About 40% of the global cultivable land practices dryland farming. An improvement of dryland farming is imperative to ensure food security for expanding populations in the developing world. This paper presents a method to assess the impact of precipitation variability on the annual yield of dryland farmed crops. All probable periods of precipitation in three dryland farming seasons (autumn, winter, and spring) are considered. The effect of each period of precipitation on the annual yield of dryland farmed crops is assessed, and the most effective period of precipitation on the annual yield of each crop is identified. Subsequently, annual yield versus effective precipitation regressions for each crop are developed. The annual crop yields are calculated with annual yield versus effective precipitation regressions and with the probability distribution function method. The presented methodology is illustrated with an application to wheat and barley production in Hamedan Province, Iran. The most effective period of precipitation for predicting the annual yield of dryland farmed wheat and barley in all conditions is March 30–May 7. The predictive skill of the annual yield versus effective precipitation regressions is evaluated and found to yield crop yield estimates that are very similar to those obtained with the probability distribution function method.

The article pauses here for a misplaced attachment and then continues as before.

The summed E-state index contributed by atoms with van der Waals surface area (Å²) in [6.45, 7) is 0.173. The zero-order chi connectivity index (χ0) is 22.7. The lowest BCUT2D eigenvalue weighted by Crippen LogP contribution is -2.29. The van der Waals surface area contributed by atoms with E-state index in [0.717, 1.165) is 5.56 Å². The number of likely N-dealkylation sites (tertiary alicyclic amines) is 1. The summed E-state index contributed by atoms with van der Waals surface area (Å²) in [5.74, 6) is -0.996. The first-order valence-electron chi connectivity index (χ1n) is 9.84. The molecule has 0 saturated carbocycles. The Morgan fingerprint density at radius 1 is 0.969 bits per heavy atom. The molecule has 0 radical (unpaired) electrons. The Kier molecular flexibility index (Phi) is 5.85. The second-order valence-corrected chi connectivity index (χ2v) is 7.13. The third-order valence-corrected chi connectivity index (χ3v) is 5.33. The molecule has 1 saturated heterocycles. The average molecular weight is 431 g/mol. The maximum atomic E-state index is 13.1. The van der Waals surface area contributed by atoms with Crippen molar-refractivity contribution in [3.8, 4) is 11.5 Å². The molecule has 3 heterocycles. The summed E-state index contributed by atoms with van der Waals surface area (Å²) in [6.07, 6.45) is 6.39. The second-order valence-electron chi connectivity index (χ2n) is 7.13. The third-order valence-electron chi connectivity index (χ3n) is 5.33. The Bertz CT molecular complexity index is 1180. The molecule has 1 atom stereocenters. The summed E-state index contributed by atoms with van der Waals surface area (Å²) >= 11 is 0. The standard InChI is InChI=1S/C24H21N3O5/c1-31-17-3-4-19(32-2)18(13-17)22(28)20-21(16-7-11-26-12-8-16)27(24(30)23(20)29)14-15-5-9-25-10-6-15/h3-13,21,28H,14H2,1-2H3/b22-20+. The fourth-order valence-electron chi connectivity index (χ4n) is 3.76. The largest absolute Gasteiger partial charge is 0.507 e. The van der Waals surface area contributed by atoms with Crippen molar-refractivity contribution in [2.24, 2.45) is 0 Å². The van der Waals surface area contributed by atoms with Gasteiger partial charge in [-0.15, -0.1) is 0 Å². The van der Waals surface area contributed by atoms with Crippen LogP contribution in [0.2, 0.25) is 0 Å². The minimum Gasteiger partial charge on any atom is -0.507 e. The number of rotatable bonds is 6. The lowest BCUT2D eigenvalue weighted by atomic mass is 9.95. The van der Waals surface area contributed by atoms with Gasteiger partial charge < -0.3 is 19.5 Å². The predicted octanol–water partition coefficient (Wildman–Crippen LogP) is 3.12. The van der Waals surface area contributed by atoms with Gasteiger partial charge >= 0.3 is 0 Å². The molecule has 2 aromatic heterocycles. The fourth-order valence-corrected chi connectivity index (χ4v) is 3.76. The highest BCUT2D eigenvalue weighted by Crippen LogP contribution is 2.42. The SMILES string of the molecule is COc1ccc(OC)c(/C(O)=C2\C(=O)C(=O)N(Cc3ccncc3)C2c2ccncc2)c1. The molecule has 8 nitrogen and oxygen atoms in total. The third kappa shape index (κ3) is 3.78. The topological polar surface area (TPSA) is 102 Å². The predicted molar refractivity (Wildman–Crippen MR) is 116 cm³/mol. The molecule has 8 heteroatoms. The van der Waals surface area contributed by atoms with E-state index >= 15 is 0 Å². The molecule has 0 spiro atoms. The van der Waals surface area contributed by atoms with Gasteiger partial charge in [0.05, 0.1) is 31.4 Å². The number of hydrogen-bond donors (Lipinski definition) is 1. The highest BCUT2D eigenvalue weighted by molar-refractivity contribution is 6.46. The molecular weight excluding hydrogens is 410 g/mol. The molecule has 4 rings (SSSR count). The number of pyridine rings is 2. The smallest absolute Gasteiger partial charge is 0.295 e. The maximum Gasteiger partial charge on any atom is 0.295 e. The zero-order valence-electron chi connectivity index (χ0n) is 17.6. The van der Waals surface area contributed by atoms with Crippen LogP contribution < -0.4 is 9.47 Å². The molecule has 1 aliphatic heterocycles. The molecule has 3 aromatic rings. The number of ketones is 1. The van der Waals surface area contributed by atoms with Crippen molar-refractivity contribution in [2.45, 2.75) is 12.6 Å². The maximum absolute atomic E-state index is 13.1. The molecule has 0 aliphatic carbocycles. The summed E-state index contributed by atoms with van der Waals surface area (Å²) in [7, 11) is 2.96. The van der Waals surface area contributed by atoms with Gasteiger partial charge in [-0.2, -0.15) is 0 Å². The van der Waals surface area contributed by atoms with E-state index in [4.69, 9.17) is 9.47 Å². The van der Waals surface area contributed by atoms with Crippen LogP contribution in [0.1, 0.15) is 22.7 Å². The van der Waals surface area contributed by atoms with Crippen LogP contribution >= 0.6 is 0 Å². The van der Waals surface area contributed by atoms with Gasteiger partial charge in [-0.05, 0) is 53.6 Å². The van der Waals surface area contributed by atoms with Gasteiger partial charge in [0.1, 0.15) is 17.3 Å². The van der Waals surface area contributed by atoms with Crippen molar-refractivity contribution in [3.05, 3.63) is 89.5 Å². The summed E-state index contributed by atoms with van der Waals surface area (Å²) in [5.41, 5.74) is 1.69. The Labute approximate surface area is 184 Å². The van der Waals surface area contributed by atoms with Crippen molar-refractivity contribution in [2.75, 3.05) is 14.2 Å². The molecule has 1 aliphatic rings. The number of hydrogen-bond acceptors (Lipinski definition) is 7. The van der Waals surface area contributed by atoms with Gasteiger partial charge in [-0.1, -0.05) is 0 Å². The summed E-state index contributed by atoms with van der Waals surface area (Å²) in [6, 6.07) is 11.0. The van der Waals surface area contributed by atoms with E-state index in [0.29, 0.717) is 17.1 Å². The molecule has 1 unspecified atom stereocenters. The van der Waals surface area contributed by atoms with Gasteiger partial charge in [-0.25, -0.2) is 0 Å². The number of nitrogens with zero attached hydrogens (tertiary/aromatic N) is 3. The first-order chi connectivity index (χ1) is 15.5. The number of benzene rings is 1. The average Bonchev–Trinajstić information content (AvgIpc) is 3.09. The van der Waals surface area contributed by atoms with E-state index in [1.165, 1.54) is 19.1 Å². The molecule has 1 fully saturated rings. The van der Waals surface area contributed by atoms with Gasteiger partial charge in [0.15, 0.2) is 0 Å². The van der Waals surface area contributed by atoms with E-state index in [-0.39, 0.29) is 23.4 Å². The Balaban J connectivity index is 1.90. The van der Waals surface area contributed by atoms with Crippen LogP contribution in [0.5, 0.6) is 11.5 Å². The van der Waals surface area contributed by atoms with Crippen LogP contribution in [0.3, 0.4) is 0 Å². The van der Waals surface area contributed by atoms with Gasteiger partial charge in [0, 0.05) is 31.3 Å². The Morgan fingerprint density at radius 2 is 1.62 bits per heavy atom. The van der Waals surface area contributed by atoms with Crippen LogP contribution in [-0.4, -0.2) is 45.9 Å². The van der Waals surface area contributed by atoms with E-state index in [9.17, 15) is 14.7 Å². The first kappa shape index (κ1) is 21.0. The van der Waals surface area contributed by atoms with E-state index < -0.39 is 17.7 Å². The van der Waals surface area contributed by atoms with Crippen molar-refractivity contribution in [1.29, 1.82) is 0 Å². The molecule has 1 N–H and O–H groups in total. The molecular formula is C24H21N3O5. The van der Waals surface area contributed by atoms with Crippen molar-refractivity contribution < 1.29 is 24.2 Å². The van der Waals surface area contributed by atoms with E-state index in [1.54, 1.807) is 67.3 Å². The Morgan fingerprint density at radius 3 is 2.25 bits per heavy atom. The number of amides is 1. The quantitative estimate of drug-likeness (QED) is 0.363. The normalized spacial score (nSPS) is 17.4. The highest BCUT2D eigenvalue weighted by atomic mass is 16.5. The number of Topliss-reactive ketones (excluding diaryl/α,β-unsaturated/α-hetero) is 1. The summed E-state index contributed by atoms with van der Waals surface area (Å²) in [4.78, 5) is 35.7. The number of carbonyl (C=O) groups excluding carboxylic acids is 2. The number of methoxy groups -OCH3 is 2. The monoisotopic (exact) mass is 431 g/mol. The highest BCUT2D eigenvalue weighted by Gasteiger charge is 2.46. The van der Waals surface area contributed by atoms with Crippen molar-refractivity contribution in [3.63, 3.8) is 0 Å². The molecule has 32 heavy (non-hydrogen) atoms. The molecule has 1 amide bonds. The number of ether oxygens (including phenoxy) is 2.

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Dr. Miguel A. Mariño provided insightful comments and revisions that improved the quality of the present manuscript. The authors thank Iran’s National Science Foundation (INSF) for its financial support of this research.
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Bozorg-Haddad, O., Sohrabi, S., Delpasand, M. et al. Dryland farming improvement by considering the relation between rainfall variability and crop yield. Environ Dev Sustain (2020). https://doi.org/10.1007/s10668-020-00816-9
- Dryland farming
- Precipitation changes
- Effective precipitation–annual yield (EP-AY) regression